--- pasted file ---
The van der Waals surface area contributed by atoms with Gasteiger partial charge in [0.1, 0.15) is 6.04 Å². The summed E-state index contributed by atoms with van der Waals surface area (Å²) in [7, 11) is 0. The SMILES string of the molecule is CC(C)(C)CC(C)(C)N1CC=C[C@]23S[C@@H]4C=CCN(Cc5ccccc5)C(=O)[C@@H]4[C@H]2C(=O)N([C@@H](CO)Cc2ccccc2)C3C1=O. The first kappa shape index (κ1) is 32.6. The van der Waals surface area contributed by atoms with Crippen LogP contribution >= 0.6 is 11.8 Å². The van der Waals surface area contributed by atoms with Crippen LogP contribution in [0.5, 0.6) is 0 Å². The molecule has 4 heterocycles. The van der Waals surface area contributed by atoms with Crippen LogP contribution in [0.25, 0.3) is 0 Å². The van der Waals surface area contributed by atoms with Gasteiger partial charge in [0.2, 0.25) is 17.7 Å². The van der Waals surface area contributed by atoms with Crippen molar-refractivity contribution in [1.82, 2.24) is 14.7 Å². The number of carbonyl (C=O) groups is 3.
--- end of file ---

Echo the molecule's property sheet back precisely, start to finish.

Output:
The van der Waals surface area contributed by atoms with Gasteiger partial charge in [0.1, 0.15) is 6.04 Å². The summed E-state index contributed by atoms with van der Waals surface area (Å²) in [7, 11) is 0. The SMILES string of the molecule is CC(C)(C)CC(C)(C)N1CC=C[C@]23S[C@@H]4C=CCN(Cc5ccccc5)C(=O)[C@@H]4[C@H]2C(=O)N([C@@H](CO)Cc2ccccc2)C3C1=O. The first kappa shape index (κ1) is 32.6. The van der Waals surface area contributed by atoms with Crippen LogP contribution >= 0.6 is 11.8 Å². The van der Waals surface area contributed by atoms with Crippen LogP contribution in [0.5, 0.6) is 0 Å². The molecule has 4 heterocycles. The van der Waals surface area contributed by atoms with Crippen LogP contribution in [0.25, 0.3) is 0 Å². The van der Waals surface area contributed by atoms with Gasteiger partial charge in [0.2, 0.25) is 17.7 Å². The van der Waals surface area contributed by atoms with Crippen molar-refractivity contribution in [1.82, 2.24) is 14.7 Å². The number of carbonyl (C=O) groups is 3.